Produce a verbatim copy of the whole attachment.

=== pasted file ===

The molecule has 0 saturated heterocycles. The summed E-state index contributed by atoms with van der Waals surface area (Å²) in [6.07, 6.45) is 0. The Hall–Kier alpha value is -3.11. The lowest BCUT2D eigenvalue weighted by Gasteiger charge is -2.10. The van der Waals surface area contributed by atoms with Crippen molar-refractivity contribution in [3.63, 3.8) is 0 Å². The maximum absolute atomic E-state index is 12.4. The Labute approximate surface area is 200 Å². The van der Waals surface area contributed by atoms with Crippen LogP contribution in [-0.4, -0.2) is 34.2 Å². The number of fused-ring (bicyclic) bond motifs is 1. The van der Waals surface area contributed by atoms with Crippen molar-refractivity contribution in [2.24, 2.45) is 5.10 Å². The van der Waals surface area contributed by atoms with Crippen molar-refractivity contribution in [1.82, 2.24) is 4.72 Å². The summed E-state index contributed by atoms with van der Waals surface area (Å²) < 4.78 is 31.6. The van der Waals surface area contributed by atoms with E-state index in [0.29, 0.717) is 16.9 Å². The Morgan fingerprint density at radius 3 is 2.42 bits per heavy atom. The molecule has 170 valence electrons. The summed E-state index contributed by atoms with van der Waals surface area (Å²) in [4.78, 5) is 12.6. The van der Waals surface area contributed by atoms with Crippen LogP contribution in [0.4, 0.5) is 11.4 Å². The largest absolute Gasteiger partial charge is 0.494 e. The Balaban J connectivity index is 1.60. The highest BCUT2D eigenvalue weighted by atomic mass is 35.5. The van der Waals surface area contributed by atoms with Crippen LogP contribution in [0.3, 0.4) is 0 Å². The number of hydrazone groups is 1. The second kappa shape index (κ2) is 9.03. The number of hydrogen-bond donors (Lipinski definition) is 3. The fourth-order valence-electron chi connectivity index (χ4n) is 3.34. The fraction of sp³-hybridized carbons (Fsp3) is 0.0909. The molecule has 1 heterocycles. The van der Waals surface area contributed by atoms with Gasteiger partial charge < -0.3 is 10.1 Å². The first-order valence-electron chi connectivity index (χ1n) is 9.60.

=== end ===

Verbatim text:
The molecule has 0 saturated heterocycles. The summed E-state index contributed by atoms with van der Waals surface area (Å²) in [6.07, 6.45) is 0. The Hall–Kier alpha value is -3.11. The lowest BCUT2D eigenvalue weighted by Gasteiger charge is -2.10. The van der Waals surface area contributed by atoms with Crippen molar-refractivity contribution in [3.63, 3.8) is 0 Å². The maximum absolute atomic E-state index is 12.4. The Labute approximate surface area is 200 Å². The van der Waals surface area contributed by atoms with Crippen LogP contribution in [-0.4, -0.2) is 34.2 Å². The number of fused-ring (bicyclic) bond motifs is 1. The van der Waals surface area contributed by atoms with Crippen molar-refractivity contribution in [2.24, 2.45) is 5.10 Å². The van der Waals surface area contributed by atoms with Crippen molar-refractivity contribution in [1.82, 2.24) is 4.72 Å². The summed E-state index contributed by atoms with van der Waals surface area (Å²) < 4.78 is 31.6. The van der Waals surface area contributed by atoms with E-state index in [0.29, 0.717) is 16.9 Å². The Morgan fingerprint density at radius 3 is 2.42 bits per heavy atom. The molecule has 170 valence electrons. The summed E-state index contributed by atoms with van der Waals surface area (Å²) in [4.78, 5) is 12.6. The van der Waals surface area contributed by atoms with Crippen LogP contribution in [0.4, 0.5) is 11.4 Å². The largest absolute Gasteiger partial charge is 0.494 e. The Balaban J connectivity index is 1.60. The highest BCUT2D eigenvalue weighted by atomic mass is 35.5. The van der Waals surface area contributed by atoms with Crippen LogP contribution in [0.3, 0.4) is 0 Å². The number of hydrazone groups is 1. The second kappa shape index (κ2) is 9.03. The number of hydrogen-bond donors (Lipinski definition) is 3. The fourth-order valence-electron chi connectivity index (χ4n) is 3.34. The fraction of sp³-hybridized carbons (Fsp3) is 0.0909. The molecule has 1 heterocycles. The van der Waals surface area contributed by atoms with Gasteiger partial charge < -0.3 is 10.1 Å². The first-order valence-electron chi connectivity index (χ1n) is 9.60.